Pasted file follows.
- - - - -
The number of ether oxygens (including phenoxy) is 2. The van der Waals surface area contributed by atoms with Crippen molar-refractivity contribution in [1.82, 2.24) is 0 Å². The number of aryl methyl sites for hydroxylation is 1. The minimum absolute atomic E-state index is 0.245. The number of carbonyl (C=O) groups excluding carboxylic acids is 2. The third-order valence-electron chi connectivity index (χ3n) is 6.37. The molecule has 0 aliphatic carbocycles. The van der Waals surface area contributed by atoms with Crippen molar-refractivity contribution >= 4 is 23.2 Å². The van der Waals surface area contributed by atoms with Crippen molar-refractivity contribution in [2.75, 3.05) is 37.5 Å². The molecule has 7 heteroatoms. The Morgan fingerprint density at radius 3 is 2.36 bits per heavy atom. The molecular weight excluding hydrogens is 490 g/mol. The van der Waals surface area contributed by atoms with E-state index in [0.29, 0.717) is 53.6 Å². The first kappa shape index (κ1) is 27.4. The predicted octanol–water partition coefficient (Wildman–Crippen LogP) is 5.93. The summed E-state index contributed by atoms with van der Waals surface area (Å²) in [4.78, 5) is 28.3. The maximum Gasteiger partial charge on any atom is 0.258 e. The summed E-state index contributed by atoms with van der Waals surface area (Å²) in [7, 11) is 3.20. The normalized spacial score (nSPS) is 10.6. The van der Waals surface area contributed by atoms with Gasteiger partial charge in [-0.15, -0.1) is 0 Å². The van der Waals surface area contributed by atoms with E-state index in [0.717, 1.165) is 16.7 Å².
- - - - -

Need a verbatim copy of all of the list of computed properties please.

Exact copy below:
The number of ether oxygens (including phenoxy) is 2. The van der Waals surface area contributed by atoms with Crippen molar-refractivity contribution in [1.82, 2.24) is 0 Å². The number of aryl methyl sites for hydroxylation is 1. The minimum absolute atomic E-state index is 0.245. The number of carbonyl (C=O) groups excluding carboxylic acids is 2. The third-order valence-electron chi connectivity index (χ3n) is 6.37. The molecule has 0 aliphatic carbocycles. The van der Waals surface area contributed by atoms with Crippen molar-refractivity contribution >= 4 is 23.2 Å². The van der Waals surface area contributed by atoms with Crippen molar-refractivity contribution in [2.75, 3.05) is 37.5 Å². The molecule has 7 heteroatoms. The Morgan fingerprint density at radius 3 is 2.36 bits per heavy atom. The molecular weight excluding hydrogens is 490 g/mol. The van der Waals surface area contributed by atoms with E-state index in [0.29, 0.717) is 53.6 Å². The first kappa shape index (κ1) is 27.4. The predicted octanol–water partition coefficient (Wildman–Crippen LogP) is 5.93. The summed E-state index contributed by atoms with van der Waals surface area (Å²) in [4.78, 5) is 28.3. The maximum Gasteiger partial charge on any atom is 0.258 e. The summed E-state index contributed by atoms with van der Waals surface area (Å²) in [7, 11) is 3.20. The normalized spacial score (nSPS) is 10.6. The van der Waals surface area contributed by atoms with Gasteiger partial charge in [-0.15, -0.1) is 0 Å². The van der Waals surface area contributed by atoms with E-state index in [0.717, 1.165) is 16.7 Å².